The Nvidia dream of owning one of the world's most disruptive chip designers is over. Japanese conglomerate SoftBank, holders of UK-based chip design powerhouse Arm whose chips power most of modern day's smart devices, has announced that the company is going the Initial Public Offering (IPO) route. Nvidia has in the meantime confirmed the same ending, with both companies citing "significant regulatory challenges" as cause. It's a modern-day death by a thousand cuts.
"Arm has a bright future, and we’ll continue to support them as a proud licensee for decades to come," said Nvidia CEO Jensen Huang via a Business Wire press release. "Arm is at the center of the important dynamics in computing. Though we won’t be one company, we will partner closely with Arm. The significant investments that Masa has made have positioned Arm to expand the reach of the Arm CPU beyond client computing to supercomputing, cloud, AI and robotics. I expect Arm to be the most important CPU architecture of the next decade."
Announced in September 2020, the planned Nvidia acquisition of Arm from SoftBank was, at the time, valued as a $40 billion deal - one of the most significant acquisitions ever in the technology space. However, a company with the market clout of Nvidia acquiring a wholesale Instruction Set Architecture (ISA) and chip designer quickly sparked pushbacks from some industry players - most notably Arm licensee juggernauts such as Qualcomm, Apple and Samsung.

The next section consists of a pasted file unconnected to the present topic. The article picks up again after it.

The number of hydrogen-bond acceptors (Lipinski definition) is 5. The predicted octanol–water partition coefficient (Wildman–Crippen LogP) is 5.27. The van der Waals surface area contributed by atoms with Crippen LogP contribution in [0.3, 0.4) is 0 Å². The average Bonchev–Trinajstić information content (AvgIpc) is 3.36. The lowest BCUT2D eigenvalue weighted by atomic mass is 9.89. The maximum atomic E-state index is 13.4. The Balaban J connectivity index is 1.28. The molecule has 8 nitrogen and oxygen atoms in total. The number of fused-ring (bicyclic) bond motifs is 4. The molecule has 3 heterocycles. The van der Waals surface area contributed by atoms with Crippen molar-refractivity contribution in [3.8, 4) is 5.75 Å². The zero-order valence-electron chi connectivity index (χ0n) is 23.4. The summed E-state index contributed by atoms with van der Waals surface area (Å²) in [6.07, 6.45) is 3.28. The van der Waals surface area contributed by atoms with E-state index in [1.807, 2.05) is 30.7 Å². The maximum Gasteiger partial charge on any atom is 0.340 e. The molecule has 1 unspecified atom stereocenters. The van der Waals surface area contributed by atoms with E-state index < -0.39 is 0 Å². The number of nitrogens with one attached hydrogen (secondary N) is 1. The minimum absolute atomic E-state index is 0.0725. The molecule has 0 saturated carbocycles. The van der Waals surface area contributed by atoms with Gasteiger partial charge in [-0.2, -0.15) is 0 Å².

Support for the acquisition amongst certain licensees seemed to be insufficient to allay fears of possible anti-competitive practices that might surge from the Nvidia acquisition. But the deal faced close regulatory scrutiny from the get go, as regulatory bodies time and again signaled their first impressions on the deal - the Federal Trade Comission (FTC), for one, sued to block it after calling it an "illegal vertical merger". The UK government also signaled its worries at the acquisition attempt, despite Nvidia also announcing a sizeable investment to expand ARM's R&D presence in Cambridge, UK with a new AI research and education center - and an ARM/Nvidia-powered AI supercomputer. Even Nvidia CEO Jensen Huang must've seen the writing on the wall at some point.
The world waits for no-one, however, and Arm is quickly moving on towards the preparatory stages for its IPO, which had already been waved as an alternative to the Nvidia purchase. Arm aims to complete the IPO within this fiscal year (which ends on march 32st, 2023). The failure isn't without its proverbial rolling head, however; the deal’s failure brought a management shake-up at Arm, with chief executive Simon Segars being replaced by Rene Haas. Interestingly, Rene Haas was the head of the company’s intellectual property unit.
As for Nvidia, the company is losing the $1.25 billion deposit it agreed with SoftBank, irrespective if the deal went through or not. The company really was carrying all the weight and risk on this transaction, which paired with Jensen Huang's words, shows just how much Nvidia wanted this deal to go through. But considering Nvidia's stock performance in the meantime, and the fact that part of the acquisition was to be done through the company's shares, Nvidia would end up paying around $66 billion. Nvidia either just lost $1.25 billion or saved $64.75 billion. In business as in life, it's all a matter of perspective.